Since the Matrix Model is not based in confrontation, the therapist will develop a position as a teacher and a coach. It will be the duty of the therapist to create a safe, nonjudgmental environment based on positivity and openness. The therapist will build an empathic understanding with the client and promote their needs.
The Matrix Model Structure
The intensive outpatient program structure of the Matrix Model means that the client will be involved in treatment each day of the week.
Generally, the client will attend formal treatment 3 days per week, addressing a number of topics. Typically, this treatment will include multiple types of individual and group therapy for several hours. The other days of the week, the client is prompted to attend informal treatment like 12-step meetings.
In addition to the structure outlined above, the Matrix Model uses weekly urine testing and breath tests to monitor all substance use. The testing will be done randomly, but since the program is not confrontation or punitive, positive testing results will not result in dismissal from the program. Rather, it will be a point of discussion within treatment.
The Matrix Model has 8 principles that guide treatment and boost efficacy. All of these being completed will lead to better results for the client. They include the importance of:
8 Guiding Treatment Principles
- Follow-through on structure and expectations
- Quality educational content
- Varied treatment approaches
- Reward and encouragement
- Engagement and Education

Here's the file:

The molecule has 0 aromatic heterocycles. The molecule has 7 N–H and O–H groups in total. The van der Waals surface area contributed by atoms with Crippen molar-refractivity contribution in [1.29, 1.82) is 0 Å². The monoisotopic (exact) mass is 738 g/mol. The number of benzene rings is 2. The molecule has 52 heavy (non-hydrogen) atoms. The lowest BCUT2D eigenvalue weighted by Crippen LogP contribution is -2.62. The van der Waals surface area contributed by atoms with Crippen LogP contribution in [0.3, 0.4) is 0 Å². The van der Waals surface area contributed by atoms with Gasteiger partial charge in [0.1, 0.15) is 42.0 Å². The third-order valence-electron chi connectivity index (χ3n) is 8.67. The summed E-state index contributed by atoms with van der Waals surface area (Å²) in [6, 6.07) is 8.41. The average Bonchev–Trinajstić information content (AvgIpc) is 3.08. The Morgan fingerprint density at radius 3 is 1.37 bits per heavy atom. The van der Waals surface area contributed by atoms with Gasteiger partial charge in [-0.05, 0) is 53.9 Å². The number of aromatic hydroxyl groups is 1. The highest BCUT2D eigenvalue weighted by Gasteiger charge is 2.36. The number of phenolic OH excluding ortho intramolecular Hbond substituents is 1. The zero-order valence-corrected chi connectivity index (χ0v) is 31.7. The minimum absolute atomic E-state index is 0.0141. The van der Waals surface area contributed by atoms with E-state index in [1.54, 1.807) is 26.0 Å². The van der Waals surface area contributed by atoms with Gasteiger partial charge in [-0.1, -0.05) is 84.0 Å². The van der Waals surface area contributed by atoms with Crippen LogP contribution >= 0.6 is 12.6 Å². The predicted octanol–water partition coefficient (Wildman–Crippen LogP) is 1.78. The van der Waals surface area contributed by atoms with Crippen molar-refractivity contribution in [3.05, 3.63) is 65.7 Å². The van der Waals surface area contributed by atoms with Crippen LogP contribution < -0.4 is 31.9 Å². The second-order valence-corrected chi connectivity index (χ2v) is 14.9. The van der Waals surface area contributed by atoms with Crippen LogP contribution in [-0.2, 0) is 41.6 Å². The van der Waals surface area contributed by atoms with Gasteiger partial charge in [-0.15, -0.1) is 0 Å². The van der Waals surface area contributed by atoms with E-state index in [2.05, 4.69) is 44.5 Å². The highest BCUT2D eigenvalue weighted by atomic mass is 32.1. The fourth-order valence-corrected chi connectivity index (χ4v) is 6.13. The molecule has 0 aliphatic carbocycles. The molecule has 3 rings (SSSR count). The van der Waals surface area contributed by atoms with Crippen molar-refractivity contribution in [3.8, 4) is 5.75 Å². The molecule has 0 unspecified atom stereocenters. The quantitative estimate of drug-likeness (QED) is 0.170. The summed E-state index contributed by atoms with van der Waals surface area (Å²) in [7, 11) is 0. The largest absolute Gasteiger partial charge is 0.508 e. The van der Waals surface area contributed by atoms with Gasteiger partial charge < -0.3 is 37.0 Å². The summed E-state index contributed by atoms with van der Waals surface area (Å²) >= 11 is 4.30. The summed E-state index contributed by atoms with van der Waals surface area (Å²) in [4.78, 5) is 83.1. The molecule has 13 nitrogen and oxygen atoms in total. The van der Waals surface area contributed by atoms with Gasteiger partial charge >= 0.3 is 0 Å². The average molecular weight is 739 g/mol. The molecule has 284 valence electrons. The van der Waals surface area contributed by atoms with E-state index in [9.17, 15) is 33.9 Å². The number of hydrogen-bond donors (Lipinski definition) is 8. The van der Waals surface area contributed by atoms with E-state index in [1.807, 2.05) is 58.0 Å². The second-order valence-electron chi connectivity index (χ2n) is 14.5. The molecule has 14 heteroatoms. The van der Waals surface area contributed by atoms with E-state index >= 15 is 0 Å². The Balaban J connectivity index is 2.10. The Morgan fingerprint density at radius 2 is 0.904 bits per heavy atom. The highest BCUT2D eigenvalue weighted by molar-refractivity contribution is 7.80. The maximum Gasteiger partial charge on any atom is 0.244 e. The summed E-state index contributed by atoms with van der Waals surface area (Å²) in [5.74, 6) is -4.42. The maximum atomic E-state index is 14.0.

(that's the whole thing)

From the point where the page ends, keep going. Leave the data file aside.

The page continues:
- Participation in self-help and community-based programs
- Periodic drug testing
- Building a strong, respectful relationship between therapist and client.
- Following through on the structure of the program and the expectations of the client.
- Providing quality educational content to the client that explains the nature of substance use.
- Using varied treatment approaches like CBT and motivational interviewing to meet the client’s needs.
- Rewarding and encouraging the desired behaviors while extinguishing the negative behaviors.
- Engaging and educating the family about addiction and recovery.
- Motivating members to participate in self-help and community-based programs in addition to the Matrix Model.
- Checking for substance use with urine testing.
Accessing Matrix Model Treatment
There are only a few treatment centers that are listed as Certified Sites in a few states. There is some expanded coverage outside of the US. The complete list can be found here.
Fortunately, due to its reputation for success and the backing from government agencies, it is likely that a treatment center near you will incorporate the principles of the Matrix Model into the program. To find a treatment program that incorporates the Matrix Model or other therapy types, call .
American Addiction Centers maintains a strong partnership with a large group of insurance companies at our addiction treatment facilities. Start the journey to recovery and find out instantly if your insurance provider may be able to cover all or part of the cost of rehab and associated therapies.